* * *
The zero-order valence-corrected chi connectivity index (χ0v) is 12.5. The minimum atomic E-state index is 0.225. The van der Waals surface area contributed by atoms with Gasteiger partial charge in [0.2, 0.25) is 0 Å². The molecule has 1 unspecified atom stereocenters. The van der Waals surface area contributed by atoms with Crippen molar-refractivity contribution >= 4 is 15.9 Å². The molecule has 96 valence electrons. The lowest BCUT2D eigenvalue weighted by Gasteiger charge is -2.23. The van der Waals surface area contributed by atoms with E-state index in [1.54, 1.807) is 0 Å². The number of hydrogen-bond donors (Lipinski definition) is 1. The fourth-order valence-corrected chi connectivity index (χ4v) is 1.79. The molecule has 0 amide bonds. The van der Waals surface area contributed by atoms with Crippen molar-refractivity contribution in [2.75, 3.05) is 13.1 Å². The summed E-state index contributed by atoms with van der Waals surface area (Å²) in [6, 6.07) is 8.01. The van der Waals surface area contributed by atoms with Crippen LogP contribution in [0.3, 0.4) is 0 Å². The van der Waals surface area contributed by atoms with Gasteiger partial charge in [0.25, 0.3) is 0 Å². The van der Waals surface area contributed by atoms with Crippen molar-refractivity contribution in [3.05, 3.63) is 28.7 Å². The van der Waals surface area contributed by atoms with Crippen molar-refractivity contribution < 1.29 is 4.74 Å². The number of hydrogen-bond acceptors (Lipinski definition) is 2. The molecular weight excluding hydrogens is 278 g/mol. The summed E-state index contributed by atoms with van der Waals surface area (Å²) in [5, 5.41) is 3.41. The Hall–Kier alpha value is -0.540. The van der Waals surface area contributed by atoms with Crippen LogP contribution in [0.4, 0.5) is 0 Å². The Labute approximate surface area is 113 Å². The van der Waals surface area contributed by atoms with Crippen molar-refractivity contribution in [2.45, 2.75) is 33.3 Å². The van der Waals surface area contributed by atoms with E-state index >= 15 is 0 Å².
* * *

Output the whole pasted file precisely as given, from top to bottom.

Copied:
The zero-order valence-corrected chi connectivity index (χ0v) is 12.5. The minimum atomic E-state index is 0.225. The van der Waals surface area contributed by atoms with Gasteiger partial charge in [0.2, 0.25) is 0 Å². The molecule has 1 unspecified atom stereocenters. The van der Waals surface area contributed by atoms with Crippen molar-refractivity contribution >= 4 is 15.9 Å². The molecule has 96 valence electrons. The lowest BCUT2D eigenvalue weighted by Gasteiger charge is -2.23. The van der Waals surface area contributed by atoms with E-state index in [1.54, 1.807) is 0 Å². The number of hydrogen-bond donors (Lipinski definition) is 1. The fourth-order valence-corrected chi connectivity index (χ4v) is 1.79. The molecule has 0 amide bonds. The van der Waals surface area contributed by atoms with Crippen molar-refractivity contribution in [2.75, 3.05) is 13.1 Å². The summed E-state index contributed by atoms with van der Waals surface area (Å²) in [6, 6.07) is 8.01. The van der Waals surface area contributed by atoms with Crippen LogP contribution in [0.3, 0.4) is 0 Å². The van der Waals surface area contributed by atoms with Gasteiger partial charge in [0.25, 0.3) is 0 Å². The van der Waals surface area contributed by atoms with Crippen molar-refractivity contribution in [3.05, 3.63) is 28.7 Å². The van der Waals surface area contributed by atoms with Crippen molar-refractivity contribution < 1.29 is 4.74 Å². The number of hydrogen-bond acceptors (Lipinski definition) is 2. The molecular weight excluding hydrogens is 278 g/mol. The summed E-state index contributed by atoms with van der Waals surface area (Å²) in [5, 5.41) is 3.41. The Hall–Kier alpha value is -0.540. The van der Waals surface area contributed by atoms with Crippen LogP contribution in [0.4, 0.5) is 0 Å². The Labute approximate surface area is 113 Å². The van der Waals surface area contributed by atoms with Crippen molar-refractivity contribution in [2.45, 2.75) is 33.3 Å². The van der Waals surface area contributed by atoms with E-state index >= 15 is 0 Å².